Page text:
Meats are often accompanied by a key element in medieval cuisine: sauces. Ten different recipes for sauces are featured in the Libellus, attesting to their primary role. “One takes cloves and nutmeg, cardamom, pepper, cinnamon – that is canel – and ginger, all in equal amounts, except that there should be as much canel as all the other spices”, reads a recipe for a “lordly sauce” which can last half a year; “and add twice as much toasted bread as of everything else, and grind them all together, and blend with strong vinegar, and place it in a cask.” It also explains how roasts are dressed with the sauce, and how the latter can be used to preserve the meat:

… one shall boil it well in a pot over a very low fire. And one should take a joint of meat of hart or roe deer, well larded, and roast it well, and cut it in broad pieces. And when the sauce is cold, the game should then be added to it with a little salt. And it lasts for three weeks. In this manner one can preserve venison, geese, or ducks, if one cuts them in thick pieces. These are the best sauces that a nobleman can have.

Among the ingredients, the authors mention cereals, vegetables, and fruits such as wheat, fava beans, peas, onion, garlic, grapes, almonds, walnuts; herbs such as mint, parsley, saffron, thyme, sage; and seasonings such as mustard, vinegar, wine, verjuice, and salt.


As these ingredients suggest, and as has been shown by scholars, élite cuisine was not as distant from peasant cooking as one might suspect. Actually, recipes from many medieval cookbooks were blatantly based on dishes and products which were typical of poor cuisine. There is little doubt that the élite enjoyed peasant cooking. The problem was that, at the same time, they needed to mark their identity in some way, and turn peasant cooking into élite cuisine. But how?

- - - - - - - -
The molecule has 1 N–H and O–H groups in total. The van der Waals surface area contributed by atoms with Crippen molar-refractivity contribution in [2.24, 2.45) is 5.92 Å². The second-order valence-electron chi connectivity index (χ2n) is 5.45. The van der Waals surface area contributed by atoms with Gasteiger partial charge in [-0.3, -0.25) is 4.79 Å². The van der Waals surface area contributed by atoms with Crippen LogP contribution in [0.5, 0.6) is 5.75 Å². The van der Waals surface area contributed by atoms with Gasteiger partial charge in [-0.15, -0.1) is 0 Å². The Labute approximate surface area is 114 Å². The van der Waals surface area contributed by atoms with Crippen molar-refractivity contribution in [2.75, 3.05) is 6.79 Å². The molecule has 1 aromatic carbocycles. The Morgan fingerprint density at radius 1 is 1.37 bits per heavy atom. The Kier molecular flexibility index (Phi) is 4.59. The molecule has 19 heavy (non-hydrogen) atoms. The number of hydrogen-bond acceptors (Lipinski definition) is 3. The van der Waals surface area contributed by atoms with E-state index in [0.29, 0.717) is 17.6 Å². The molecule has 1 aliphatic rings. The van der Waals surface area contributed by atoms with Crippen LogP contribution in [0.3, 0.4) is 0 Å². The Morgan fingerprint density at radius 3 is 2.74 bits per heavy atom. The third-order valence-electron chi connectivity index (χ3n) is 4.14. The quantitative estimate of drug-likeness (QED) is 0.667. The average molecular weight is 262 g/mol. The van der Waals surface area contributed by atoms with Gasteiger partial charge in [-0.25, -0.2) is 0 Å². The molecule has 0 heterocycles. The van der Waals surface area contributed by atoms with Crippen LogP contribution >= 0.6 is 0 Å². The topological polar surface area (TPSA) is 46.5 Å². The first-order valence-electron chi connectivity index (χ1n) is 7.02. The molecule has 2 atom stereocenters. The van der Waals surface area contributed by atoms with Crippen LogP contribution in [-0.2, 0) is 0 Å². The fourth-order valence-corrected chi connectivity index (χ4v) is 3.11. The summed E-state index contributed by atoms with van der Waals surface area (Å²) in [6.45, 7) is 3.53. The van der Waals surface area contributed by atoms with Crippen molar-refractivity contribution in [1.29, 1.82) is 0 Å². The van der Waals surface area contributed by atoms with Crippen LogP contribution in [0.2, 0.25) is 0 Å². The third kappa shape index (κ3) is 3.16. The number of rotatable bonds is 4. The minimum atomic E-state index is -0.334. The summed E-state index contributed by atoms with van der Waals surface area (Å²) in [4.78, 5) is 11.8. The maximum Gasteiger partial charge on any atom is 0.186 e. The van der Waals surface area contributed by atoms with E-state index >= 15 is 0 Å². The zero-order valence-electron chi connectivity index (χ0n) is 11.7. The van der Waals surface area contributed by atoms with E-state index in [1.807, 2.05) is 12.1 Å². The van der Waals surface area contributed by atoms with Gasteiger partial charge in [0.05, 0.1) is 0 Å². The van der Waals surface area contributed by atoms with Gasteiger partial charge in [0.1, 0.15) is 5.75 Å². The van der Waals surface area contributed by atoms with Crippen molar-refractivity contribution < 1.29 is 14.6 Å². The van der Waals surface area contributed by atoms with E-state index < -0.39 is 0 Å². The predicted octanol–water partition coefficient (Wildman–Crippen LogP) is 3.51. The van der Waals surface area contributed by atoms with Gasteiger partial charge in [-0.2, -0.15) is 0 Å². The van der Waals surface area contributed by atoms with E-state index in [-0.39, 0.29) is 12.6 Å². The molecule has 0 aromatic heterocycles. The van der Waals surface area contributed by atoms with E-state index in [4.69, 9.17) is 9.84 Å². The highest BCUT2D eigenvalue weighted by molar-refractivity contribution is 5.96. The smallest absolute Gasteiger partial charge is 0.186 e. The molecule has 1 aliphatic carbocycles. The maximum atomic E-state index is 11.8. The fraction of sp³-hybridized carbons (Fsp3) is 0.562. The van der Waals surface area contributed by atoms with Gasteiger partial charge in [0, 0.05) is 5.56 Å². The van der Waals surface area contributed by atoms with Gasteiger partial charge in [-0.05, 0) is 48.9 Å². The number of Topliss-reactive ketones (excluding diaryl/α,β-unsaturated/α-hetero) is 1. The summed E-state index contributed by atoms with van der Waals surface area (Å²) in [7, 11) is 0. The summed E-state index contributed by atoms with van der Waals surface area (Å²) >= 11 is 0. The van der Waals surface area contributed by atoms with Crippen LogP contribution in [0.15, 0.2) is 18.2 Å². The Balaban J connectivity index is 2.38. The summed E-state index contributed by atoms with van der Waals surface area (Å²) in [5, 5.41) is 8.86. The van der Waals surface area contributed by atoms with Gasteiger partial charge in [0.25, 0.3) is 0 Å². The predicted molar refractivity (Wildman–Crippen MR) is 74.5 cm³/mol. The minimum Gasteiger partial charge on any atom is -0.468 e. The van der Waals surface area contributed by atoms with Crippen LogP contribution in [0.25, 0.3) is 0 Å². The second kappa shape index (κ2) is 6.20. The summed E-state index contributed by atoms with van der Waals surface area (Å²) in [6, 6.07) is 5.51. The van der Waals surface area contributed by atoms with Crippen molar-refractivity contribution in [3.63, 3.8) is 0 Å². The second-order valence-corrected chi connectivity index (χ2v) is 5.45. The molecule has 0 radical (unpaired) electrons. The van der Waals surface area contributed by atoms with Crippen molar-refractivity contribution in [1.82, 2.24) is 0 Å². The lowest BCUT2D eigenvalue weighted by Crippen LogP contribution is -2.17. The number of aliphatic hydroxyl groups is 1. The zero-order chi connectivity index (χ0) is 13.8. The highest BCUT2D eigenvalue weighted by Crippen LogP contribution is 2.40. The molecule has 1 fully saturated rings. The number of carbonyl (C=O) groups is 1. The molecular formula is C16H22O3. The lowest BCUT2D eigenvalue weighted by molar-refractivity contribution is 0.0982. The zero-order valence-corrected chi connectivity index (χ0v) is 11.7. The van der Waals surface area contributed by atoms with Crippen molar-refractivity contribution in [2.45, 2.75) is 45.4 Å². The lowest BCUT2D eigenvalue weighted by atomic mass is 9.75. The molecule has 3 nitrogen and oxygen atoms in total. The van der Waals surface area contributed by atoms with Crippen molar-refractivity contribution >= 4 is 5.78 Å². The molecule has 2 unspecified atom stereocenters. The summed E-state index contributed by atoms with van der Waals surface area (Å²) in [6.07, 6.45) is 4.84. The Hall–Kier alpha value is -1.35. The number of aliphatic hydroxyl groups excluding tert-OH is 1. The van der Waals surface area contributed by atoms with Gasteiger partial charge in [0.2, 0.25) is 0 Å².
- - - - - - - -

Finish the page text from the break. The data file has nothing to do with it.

From pauper to posh: making peasant dishes elite

The answer was spices. Indeed, the Libellus mentions typical ones such as anise, cardamom, cloves, ginger, cinnamon, cumin, nutmeg, and pepper. Adding these to a peasants’ dish would have surely identified it as one for the rich. An example is a dish called kloten en honær, “chicken dumplings”:

One should take a whole old hen and boil it, and then dismember it. Then take a raw hen and chop the meat in small pieces, and add pork meat, diced as small as peas, and powder of cumin, and make from these small pieces. Place them in the broth of the boiled hen, and cumin, wine, saffron, lard to taste, and salt, and thicken it with egg yolks.

Except for cumin and saffron, one may well note that this dish may have appeared on any peasants’ table, and they would be right.


This does not mean that there were not simpler ways to cook a chicken: “take a young hen and boil it with bacon”, reads another one, “and cool it, and tear it apart, and cook it in a pan with lard, pepper, wine, and salt. These hens are good to eat while warm.” This reminds us of pseudo-Apicius’s De re coquinaria, way back in time, where pepper and wine are often used to accompany all sorts of dishes (along with honey). Many centuries separated Apicius from the cooks behind the northern Libellus, but some things never change: the idea that food identifies us. It is so true: as Feuerbach used to say, we are what we eat.

You can read a translation of this cookbook in Libellus de arte coquinaria: An Early Northern Cookery Book, edited by Rudolf Grewe and Constance B. Hieatt.

Andrea Maraschi is a Lecturer in Medieval History at Università degli Studi di Bari. He has taught courses on Food history in the Middle Ages and Anthropology of Food, and he has published on many aspects connected with food in medieval times such as banqueting, religious symbolism, and magic practice. Click here to see him on or follow him on Twitter @Andrea_Maraschi

This article was first published in The Medieval Magazine – a monthly digital magazine that tells the story of the Middle Ages. Learn how to subscribe by visiting their website.

Top Image: Photo by Simone Letari / Wikimedia Commons